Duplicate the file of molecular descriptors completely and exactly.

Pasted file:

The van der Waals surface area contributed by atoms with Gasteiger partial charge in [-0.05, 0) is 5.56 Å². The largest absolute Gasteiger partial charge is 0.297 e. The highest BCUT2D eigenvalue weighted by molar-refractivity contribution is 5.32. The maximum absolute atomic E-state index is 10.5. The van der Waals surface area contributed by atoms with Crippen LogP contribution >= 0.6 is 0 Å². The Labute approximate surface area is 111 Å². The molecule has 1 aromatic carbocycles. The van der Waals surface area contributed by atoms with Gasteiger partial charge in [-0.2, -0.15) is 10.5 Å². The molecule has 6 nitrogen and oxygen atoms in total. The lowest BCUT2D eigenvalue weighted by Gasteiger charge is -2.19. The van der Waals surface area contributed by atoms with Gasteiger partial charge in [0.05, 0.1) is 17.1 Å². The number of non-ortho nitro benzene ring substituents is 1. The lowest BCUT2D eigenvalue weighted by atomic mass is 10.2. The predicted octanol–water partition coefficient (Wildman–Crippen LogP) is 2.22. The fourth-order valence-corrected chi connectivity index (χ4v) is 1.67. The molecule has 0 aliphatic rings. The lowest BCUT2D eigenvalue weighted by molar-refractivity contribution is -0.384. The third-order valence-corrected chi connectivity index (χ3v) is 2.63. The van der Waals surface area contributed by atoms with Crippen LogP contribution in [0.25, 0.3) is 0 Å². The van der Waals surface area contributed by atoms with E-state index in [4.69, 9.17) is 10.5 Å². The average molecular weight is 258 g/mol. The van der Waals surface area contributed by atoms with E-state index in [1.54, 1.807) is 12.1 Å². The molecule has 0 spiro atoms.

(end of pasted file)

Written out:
The van der Waals surface area contributed by atoms with Gasteiger partial charge in [-0.05, 0) is 5.56 Å². The largest absolute Gasteiger partial charge is 0.297 e. The highest BCUT2D eigenvalue weighted by molar-refractivity contribution is 5.32. The maximum absolute atomic E-state index is 10.5. The van der Waals surface area contributed by atoms with Crippen LogP contribution >= 0.6 is 0 Å². The Labute approximate surface area is 111 Å². The molecule has 1 aromatic carbocycles. The van der Waals surface area contributed by atoms with Gasteiger partial charge in [-0.2, -0.15) is 10.5 Å². The molecule has 6 nitrogen and oxygen atoms in total. The lowest BCUT2D eigenvalue weighted by Gasteiger charge is -2.19. The van der Waals surface area contributed by atoms with Gasteiger partial charge in [0.05, 0.1) is 17.1 Å². The number of non-ortho nitro benzene ring substituents is 1. The lowest BCUT2D eigenvalue weighted by atomic mass is 10.2. The predicted octanol–water partition coefficient (Wildman–Crippen LogP) is 2.22. The fourth-order valence-corrected chi connectivity index (χ4v) is 1.67. The molecule has 0 aliphatic rings. The lowest BCUT2D eigenvalue weighted by molar-refractivity contribution is -0.384. The third-order valence-corrected chi connectivity index (χ3v) is 2.63. The van der Waals surface area contributed by atoms with Crippen LogP contribution in [0.25, 0.3) is 0 Å². The van der Waals surface area contributed by atoms with E-state index in [4.69, 9.17) is 10.5 Å². The average molecular weight is 258 g/mol. The van der Waals surface area contributed by atoms with E-state index in [1.54, 1.807) is 12.1 Å². The molecule has 0 spiro atoms.